I first started stress baking during my sophomore year in college and have not stopped since. The first thing I ever baked was a batch of Pillsbury Funfetti cupcakes from a box mix in a tiny communal kitchen in my college dorm.
I've come a long way since then.
I fell in love with the Hummingbird Bakery during a trip to London a few sumers ago, but I fell even more in love with the Hummingbird Bakery Cookbook. You mean, I could have the magical experience that I had in London over here? All the way over in the US? Heck yeah! Sign me up!
(photo by my lovely and talented friend Kimothy)
What really hooked me was the cookbook's use of everyday, unfussy ingredients. The kind of stuff that I was already likely to have in my pantry — flour, sugar, butter, eggs. No crazy, hard-to-find ingredients like glucose or chocolate feves. Who knew that gourmet cupcakes all the way from London were so easy to make at home?
But I didn't actually become a serious baker until I moved to Denver, CO last winter. This was the first time I'd ever lived in the mountains. I'd always heard that baking at high-altitude was a completely different game from baking at sea-level, but I didn't believe it until my fail-proof, crowd-pleasing Hummingbird Bakery vanilla cupcakes resulted in puddles of goop.
Now I'm the kind of crazy person who doesn't do anything in moderation. To wit — when I decided that I wanted to "get into biking" during my junior year of college, I spent the subsequent summer riding my bike from New Hampshire to Vancouver, Canada. Without hardly any training at all.
With this kind of thinking, I decided I would spend my year in Denver adapting the Hummingbird Bakery Cookbook... for high-altitude. And this was how Hummingbird High was born. The blog started out as a record of my attempts, trials and (many) errors, and eventually, my successes. But it eventually turned into something so much more.
A lot of food bloggers out there think that baking through a cookbook is kind of a cop-out. But it taught me a lot of different things that I never would have figured out if I'd just kept bouncing from cookbook to cookbook, blog to blog, and recipe to recipe. It taught me how to have results that were consistent and delicious every time. I've shared most of the tips and tricks that I've learned at the bottom of my cupcake recipes and here, but that's only the beginning.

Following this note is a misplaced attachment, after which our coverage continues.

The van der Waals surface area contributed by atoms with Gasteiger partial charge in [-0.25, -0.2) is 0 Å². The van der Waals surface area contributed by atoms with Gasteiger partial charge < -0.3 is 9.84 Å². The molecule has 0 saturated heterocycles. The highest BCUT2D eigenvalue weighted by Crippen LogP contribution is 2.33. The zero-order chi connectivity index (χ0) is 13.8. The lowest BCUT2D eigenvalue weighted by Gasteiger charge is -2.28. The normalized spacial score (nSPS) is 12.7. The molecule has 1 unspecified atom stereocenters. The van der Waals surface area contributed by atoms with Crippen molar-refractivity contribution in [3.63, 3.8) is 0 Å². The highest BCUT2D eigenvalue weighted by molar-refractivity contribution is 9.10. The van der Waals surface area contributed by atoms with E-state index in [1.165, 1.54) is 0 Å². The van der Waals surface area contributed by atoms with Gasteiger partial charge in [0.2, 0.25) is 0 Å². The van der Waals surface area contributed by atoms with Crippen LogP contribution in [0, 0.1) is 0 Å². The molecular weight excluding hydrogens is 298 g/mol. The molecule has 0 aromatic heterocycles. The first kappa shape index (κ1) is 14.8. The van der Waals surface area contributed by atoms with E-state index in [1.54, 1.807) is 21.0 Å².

Baking at high-altitude and adapting the recipes to work in the mountains also did wonders for my baking skills in general. I examined every failure and every puddle of goop through a scientific lens (probably to the dismay of many readers) and doing so taught me to understand the relationship between ingredients and the importance of each step in the process. It was only then that I realized I'd taken the baking process for granted my entire life. And for that, I'll always credit my time in Denver for teaching me how to troubleshoot recipes and becoming a better baker in general. Even though I now live in Portland, Oregon, where I don't have to worry about adjusting recipes (because Portland's at sea-level!), I still employ many of the meticulous baking techniques I learned at high-altitude.
Which brings us to here. What you'll find in Hummingbird High are a bunch of recipes from my beloved Hummingbird Bakery Cookbook, as well as some recipes from other cookbooks and blogs I follow and find. I'm finally starting to get comfortable creating my own recipes, but it's definitely a learning process and I've got a ways to go.
For more information about the Hummingbird Bakery itself, check out my page detailing my undying love for the bakery and one of my earlier posts explaining why their cupcakes are so damn good.
For more information about me, the blogger, check out my About Me page.